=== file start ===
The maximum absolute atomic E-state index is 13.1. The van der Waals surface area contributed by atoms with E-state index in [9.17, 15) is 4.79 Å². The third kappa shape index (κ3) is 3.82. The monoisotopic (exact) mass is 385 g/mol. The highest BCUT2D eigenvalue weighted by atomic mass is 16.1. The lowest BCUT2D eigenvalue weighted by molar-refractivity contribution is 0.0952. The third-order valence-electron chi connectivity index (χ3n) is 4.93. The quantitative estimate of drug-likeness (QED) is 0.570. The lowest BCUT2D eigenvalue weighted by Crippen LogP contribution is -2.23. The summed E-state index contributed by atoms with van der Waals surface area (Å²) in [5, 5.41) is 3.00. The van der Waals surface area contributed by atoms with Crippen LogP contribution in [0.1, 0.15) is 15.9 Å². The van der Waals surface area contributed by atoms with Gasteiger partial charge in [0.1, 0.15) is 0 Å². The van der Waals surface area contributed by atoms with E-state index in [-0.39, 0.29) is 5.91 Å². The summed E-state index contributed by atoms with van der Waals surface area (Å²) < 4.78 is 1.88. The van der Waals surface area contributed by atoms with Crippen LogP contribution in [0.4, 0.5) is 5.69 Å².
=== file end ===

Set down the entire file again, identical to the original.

The maximum absolute atomic E-state index is 13.1. The van der Waals surface area contributed by atoms with E-state index in [9.17, 15) is 4.79 Å². The third kappa shape index (κ3) is 3.82. The monoisotopic (exact) mass is 385 g/mol. The highest BCUT2D eigenvalue weighted by atomic mass is 16.1. The lowest BCUT2D eigenvalue weighted by molar-refractivity contribution is 0.0952. The third-order valence-electron chi connectivity index (χ3n) is 4.93. The quantitative estimate of drug-likeness (QED) is 0.570. The lowest BCUT2D eigenvalue weighted by Crippen LogP contribution is -2.23. The summed E-state index contributed by atoms with van der Waals surface area (Å²) in [5, 5.41) is 3.00. The van der Waals surface area contributed by atoms with Crippen LogP contribution in [0.1, 0.15) is 15.9 Å². The van der Waals surface area contributed by atoms with Gasteiger partial charge in [0.1, 0.15) is 0 Å². The van der Waals surface area contributed by atoms with E-state index in [-0.39, 0.29) is 5.91 Å². The summed E-state index contributed by atoms with van der Waals surface area (Å²) < 4.78 is 1.88. The van der Waals surface area contributed by atoms with Crippen LogP contribution in [0.4, 0.5) is 5.69 Å².